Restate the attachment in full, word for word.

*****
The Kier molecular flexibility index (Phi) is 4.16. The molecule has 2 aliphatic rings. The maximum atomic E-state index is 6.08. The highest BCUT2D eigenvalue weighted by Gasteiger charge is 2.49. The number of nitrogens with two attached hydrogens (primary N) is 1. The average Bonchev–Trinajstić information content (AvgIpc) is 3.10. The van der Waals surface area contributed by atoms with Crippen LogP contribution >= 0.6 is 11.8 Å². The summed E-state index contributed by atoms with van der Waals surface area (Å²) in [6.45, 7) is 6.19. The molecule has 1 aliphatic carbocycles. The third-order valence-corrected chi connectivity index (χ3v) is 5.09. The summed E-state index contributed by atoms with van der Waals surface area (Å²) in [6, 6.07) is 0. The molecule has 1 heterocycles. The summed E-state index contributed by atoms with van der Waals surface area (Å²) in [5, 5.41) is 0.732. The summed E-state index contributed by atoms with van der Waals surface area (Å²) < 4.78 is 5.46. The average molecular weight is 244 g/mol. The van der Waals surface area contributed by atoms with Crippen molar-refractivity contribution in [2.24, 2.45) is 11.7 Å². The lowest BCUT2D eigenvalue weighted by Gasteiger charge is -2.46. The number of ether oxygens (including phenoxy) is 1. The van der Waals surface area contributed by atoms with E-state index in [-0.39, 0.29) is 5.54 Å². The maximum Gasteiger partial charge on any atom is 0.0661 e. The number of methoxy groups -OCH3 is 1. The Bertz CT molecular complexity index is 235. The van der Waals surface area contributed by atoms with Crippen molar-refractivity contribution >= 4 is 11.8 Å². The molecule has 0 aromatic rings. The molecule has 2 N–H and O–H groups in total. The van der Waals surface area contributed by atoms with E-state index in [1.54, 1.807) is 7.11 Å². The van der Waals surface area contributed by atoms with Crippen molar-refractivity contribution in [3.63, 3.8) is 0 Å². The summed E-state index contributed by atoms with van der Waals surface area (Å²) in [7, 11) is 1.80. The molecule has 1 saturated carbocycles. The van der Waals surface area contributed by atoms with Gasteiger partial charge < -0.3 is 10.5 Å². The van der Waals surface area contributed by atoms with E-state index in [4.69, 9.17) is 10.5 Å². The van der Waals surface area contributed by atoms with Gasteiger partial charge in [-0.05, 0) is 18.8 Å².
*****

The Kier molecular flexibility index (Phi) is 4.16. The molecule has 2 aliphatic rings. The maximum atomic E-state index is 6.08. The highest BCUT2D eigenvalue weighted by Gasteiger charge is 2.49. The number of nitrogens with two attached hydrogens (primary N) is 1. The average Bonchev–Trinajstić information content (AvgIpc) is 3.10. The van der Waals surface area contributed by atoms with Crippen LogP contribution >= 0.6 is 11.8 Å². The summed E-state index contributed by atoms with van der Waals surface area (Å²) in [6.45, 7) is 6.19. The molecule has 1 aliphatic carbocycles. The third-order valence-corrected chi connectivity index (χ3v) is 5.09. The summed E-state index contributed by atoms with van der Waals surface area (Å²) in [6, 6.07) is 0. The molecule has 1 heterocycles. The summed E-state index contributed by atoms with van der Waals surface area (Å²) in [5, 5.41) is 0.732. The summed E-state index contributed by atoms with van der Waals surface area (Å²) < 4.78 is 5.46. The average molecular weight is 244 g/mol. The van der Waals surface area contributed by atoms with Crippen molar-refractivity contribution in [2.24, 2.45) is 11.7 Å². The lowest BCUT2D eigenvalue weighted by Gasteiger charge is -2.46. The number of ether oxygens (including phenoxy) is 1. The van der Waals surface area contributed by atoms with E-state index in [-0.39, 0.29) is 5.54 Å². The maximum Gasteiger partial charge on any atom is 0.0661 e. The number of methoxy groups -OCH3 is 1. The Bertz CT molecular complexity index is 235. The van der Waals surface area contributed by atoms with Crippen molar-refractivity contribution >= 4 is 11.8 Å². The molecule has 0 aromatic rings. The molecule has 2 N–H and O–H groups in total. The van der Waals surface area contributed by atoms with E-state index in [1.54, 1.807) is 7.11 Å². The van der Waals surface area contributed by atoms with Crippen molar-refractivity contribution in [3.63, 3.8) is 0 Å². The summed E-state index contributed by atoms with van der Waals surface area (Å²) in [7, 11) is 1.80. The molecule has 1 saturated carbocycles. The van der Waals surface area contributed by atoms with Gasteiger partial charge < -0.3 is 10.5 Å². The van der Waals surface area contributed by atoms with E-state index in [4.69, 9.17) is 10.5 Å². The van der Waals surface area contributed by atoms with Gasteiger partial charge in [-0.05, 0) is 18.8 Å².